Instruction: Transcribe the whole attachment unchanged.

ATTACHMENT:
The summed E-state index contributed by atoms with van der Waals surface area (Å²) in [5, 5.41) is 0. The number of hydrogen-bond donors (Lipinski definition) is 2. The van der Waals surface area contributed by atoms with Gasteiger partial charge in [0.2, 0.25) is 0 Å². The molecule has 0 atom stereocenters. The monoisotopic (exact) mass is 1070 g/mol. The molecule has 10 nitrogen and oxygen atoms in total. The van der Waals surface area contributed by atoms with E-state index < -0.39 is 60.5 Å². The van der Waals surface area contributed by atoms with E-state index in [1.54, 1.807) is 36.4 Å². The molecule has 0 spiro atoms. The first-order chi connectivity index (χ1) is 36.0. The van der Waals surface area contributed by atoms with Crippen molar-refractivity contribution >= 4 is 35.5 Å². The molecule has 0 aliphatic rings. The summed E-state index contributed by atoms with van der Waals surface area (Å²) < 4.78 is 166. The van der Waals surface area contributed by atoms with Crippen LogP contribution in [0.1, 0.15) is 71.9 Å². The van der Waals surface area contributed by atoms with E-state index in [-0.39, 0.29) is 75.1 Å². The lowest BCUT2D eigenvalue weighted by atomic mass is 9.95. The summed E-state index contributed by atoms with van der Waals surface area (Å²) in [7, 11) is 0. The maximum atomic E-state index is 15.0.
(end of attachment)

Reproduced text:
The summed E-state index contributed by atoms with van der Waals surface area (Å²) in [5, 5.41) is 0. The number of hydrogen-bond donors (Lipinski definition) is 2. The van der Waals surface area contributed by atoms with Gasteiger partial charge in [0.2, 0.25) is 0 Å². The molecule has 0 atom stereocenters. The monoisotopic (exact) mass is 1070 g/mol. The molecule has 10 nitrogen and oxygen atoms in total. The van der Waals surface area contributed by atoms with E-state index < -0.39 is 60.5 Å². The van der Waals surface area contributed by atoms with E-state index in [1.54, 1.807) is 36.4 Å². The molecule has 0 spiro atoms. The first-order chi connectivity index (χ1) is 36.0. The van der Waals surface area contributed by atoms with Crippen molar-refractivity contribution >= 4 is 35.5 Å². The molecule has 0 aliphatic rings. The summed E-state index contributed by atoms with van der Waals surface area (Å²) < 4.78 is 166. The van der Waals surface area contributed by atoms with Crippen LogP contribution in [0.1, 0.15) is 71.9 Å². The van der Waals surface area contributed by atoms with E-state index in [-0.39, 0.29) is 75.1 Å². The lowest BCUT2D eigenvalue weighted by atomic mass is 9.95. The summed E-state index contributed by atoms with van der Waals surface area (Å²) in [7, 11) is 0. The maximum atomic E-state index is 15.0.